Chief Kweku Andoh

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Chief Kweku Andoh (March 1836 – December 1898) was a military officer in the British army and Regent of Edina State (1873–1898). The Fanti expression "Andoh nye woa?" meaning "Art thou Andoh?" is a way of saying "Who Do You Think You Are?" and serves as a testament to the great esteem held towards Chief Andoh.[1]

Early life[edit]

Chief Andoh was born in March 1836 in Senya Beraku. His parents were Opanyin Kwamina Amissah and Mena Adwoa Boafo from the Anona Clan of Senya Beraku. His father was a prison officer working for the Dutch in Elmina Castle.

He was educated at the Wesleyan Primary School in Senya Beraku and subsequent schools in Cape Coast and Elmina. After his education he took up a mercantile appointment and eventually became an Assistant Agent for F. & A. Swanzy at Apam, Anomabu, and Cape Coast 1852-1863[2]

Career[edit]

Chief Andoh served as Opanyin (Principal Secretary) to Omanhene Kobina Gyan of Elmina from 1863 to 1872. Upon the latter's expulsion to Sierra Leone Chief Andoh was appointed regent of Elmina in 1873 and later of Edina State, a position he held until his death in December 1898.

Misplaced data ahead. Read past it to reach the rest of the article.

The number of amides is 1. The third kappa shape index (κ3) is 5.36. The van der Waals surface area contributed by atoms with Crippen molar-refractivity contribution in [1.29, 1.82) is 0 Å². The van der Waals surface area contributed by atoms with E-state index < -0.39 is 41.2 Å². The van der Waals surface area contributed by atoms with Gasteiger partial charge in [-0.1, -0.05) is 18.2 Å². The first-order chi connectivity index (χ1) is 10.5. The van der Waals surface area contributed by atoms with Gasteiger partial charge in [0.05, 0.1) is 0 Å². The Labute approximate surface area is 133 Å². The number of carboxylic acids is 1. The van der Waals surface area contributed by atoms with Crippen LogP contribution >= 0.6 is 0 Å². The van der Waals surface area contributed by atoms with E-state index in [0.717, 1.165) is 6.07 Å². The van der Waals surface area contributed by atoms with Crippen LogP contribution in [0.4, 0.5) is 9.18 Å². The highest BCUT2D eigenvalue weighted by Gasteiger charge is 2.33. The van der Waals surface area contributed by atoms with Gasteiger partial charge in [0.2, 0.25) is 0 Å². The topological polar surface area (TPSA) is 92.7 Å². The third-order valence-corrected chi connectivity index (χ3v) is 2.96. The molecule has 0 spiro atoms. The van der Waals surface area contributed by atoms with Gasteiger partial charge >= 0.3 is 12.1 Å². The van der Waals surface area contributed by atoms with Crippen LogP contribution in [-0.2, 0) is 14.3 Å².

Chief Andoh was a lieutenant in the British Army and was therefore one of the first Africans to serve as an officer for the British. He was awarded the Queen's Africa General Service Medal and Clasp 1874.[2]

He was instrumental to the British forces led by Sir Garnet Wolseley in the defeat of Prempeh I by leading their way as a scout to Kumasi. One of the members of this campaign was Baden-Powell who dedicated his book, The Downfall of Prempeh to him: "Dedicated (Without His Permission) To Chief Andoh of Elmina. My Guide, Adviser And Friend".[3] It is said that Chief Andoh taught Baden-Powell about scouting in the jungle and was thus a pioneer of the Scouting Movement.[1] Furthermore, the Scout handshake was purportedly a homage to Chief Andoh who was left-handed and had the tendency to shake hands with his left. He is also accredited in assisting the British in creating the First Gold Coast Police Force.

References[edit]

  1. ^ a b Gallery of Gold Coast Celebrities, Vol II, Isaac S. Ephson
  2. ^ a b "Gold Coast Database". gcdb.doortmontweb.org. Retrieved 20 November 2012.
  3. ^ The Downfall of Prempeh: A Diary of life with the native levy in Ashanti 1895-96, Major R. S. S. Baden-Powell